The job title “engineer” is an unfortunately generalized one, which may refer to a wide number of specific occupations including a ship’s engineer, a construction or electrical engineer, a chemical engineer and even a railroad engineer (including one who actually runs a locomotive).
One risk all them share however is asbestos exposure, which has been part of virtually all industrial activities since the mid-nineteenth century. Asbestos has been used in everything from insulation to protective clothing intended to shield the wearer from fire danger.
Asbestos is an odd – and some say miraculous – substance that combines the strength and durability of stone with the flexibility of cloth fibers. It is these same “miraculous” characteristics that ultimately make it deadly, however – leading to diseases such as asbestosis, pleural plaques, and even several forms of asbestos cancer, including lung cancer and mesothelioma.
Asbestos is not a single substance, but rather a group of fibrous silicate (silicon-like) minerals, the forms of which include serpentine and amphiboles. Geologically, it is found among metamorphous rock, and is a product of that process. Metamorphism occurs when the structure, texture and chemical composition of rock is changed by means of any combination of heat, shearing stress, geological pressures and compaction as well as chemical reactions; examples include quartzite and slate.
Six different forms of asbestos have been widely used in industrial situations. The most common is chrysotile, so-called “white” asbestos. These fibers are softer and have a curled shape. Chrysotile, part of the serpentine category of asbestiform minerals, has been used in nearly everything from building insulation to automotive brake linings. Ironically, it was also part of protective “fire suits” worn by steel mill workers and race car drivers; it is believed that late actor Steve McQueen, who died of malignantmesothelioma in 1980, may have been exposed to asbestos as a result of wearing such clothing while driving race cars.
The other five forms of asbestos are in the amphibole category. Amphibole asbestos was commonly used in low density insulation board, acoustic ceiling tiles, asbestos-cement sheets and pipes employed in construction, water-pipe casing and insulation for electrical conduits. Amosite, or “brown” asbestos was noted for being especially resistant to acids and other corrosive chemicals; it was frequently used in chemical plants.
What’s The Difference?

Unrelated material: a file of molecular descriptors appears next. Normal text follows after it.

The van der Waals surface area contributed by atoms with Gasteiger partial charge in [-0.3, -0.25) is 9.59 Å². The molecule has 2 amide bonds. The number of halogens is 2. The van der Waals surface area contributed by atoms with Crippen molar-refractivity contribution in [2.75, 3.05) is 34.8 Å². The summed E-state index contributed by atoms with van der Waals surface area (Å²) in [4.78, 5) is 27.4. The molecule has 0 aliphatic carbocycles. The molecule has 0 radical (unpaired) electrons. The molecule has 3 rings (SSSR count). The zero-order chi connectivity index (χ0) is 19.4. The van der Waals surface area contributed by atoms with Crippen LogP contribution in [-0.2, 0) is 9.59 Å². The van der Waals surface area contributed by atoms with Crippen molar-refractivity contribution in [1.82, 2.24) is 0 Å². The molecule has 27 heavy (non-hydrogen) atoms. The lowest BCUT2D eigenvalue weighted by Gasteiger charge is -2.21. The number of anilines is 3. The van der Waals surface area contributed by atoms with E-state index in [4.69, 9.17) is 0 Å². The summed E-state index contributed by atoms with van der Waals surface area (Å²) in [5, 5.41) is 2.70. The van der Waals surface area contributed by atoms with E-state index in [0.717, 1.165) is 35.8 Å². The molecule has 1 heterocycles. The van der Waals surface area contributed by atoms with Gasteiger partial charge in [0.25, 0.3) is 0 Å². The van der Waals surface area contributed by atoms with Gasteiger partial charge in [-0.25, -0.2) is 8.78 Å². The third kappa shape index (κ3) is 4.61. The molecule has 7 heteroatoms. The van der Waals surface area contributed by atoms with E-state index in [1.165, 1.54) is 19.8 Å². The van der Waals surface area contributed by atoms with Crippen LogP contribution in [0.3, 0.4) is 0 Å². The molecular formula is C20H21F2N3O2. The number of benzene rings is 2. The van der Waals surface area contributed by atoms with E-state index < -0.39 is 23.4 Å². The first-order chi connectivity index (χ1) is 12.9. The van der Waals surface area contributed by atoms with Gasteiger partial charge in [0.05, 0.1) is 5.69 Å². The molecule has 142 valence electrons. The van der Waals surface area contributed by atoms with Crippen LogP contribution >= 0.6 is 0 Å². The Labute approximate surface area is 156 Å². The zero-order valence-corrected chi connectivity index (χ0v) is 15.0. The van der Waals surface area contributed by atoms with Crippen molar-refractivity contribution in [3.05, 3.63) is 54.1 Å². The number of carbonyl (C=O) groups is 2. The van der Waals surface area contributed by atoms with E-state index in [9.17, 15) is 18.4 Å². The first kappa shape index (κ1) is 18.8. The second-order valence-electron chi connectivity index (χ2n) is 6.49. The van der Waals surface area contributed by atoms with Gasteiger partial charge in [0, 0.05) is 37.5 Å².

In terms of health effects, there is very little difference between serpentine and amphibole fibers. Contrary to claims made by a certain chemical company, chrysolite asbestos is not “safer” than any other asbestiform mineral. It may do damage more slowly; whereas amphibole fibers are spear shaped and rigid, serpentine is more spring-like. Nonetheless, most of the asbestos used in the U.S. was of the chrysotile variety, and the results have proven every bit as deadly.
Medical researchers are not entirely certain how asbestos fibers cause healthy cells to become malignant. Current studies suggest that interaction with these microscopic fibers in combination with one or more conditions such as genetic predisposition, tobacco use, or even a virus known as SV40 may cause the cell’s DNA to mutate.
Where Might One Be Exposed
Engineers in various professions may have been exposed almost anywhere at any time. The general rule of thumb is, wherever there was danger from heat, open flame, electric current or caustic chemicals – and the facility was built prior to the 1980s – asbestos products were being used somewhere. Exactly where this might have been depends on the specific engineering field.
In filing an asbestos-related lawsuit, the facility or employer is not usually the party ultimately held liable, unless it can be proven that there was knowledge of asbestos dangers and management deliberately failed to act to protect its workers. Because it has been well-documented that the asbestos industry itself was aware of the health dangers and continued to market asbestos products while concealing their dangers from the public, it is usually easier to assign liability to an asbestos manufacturer or its corporate successors.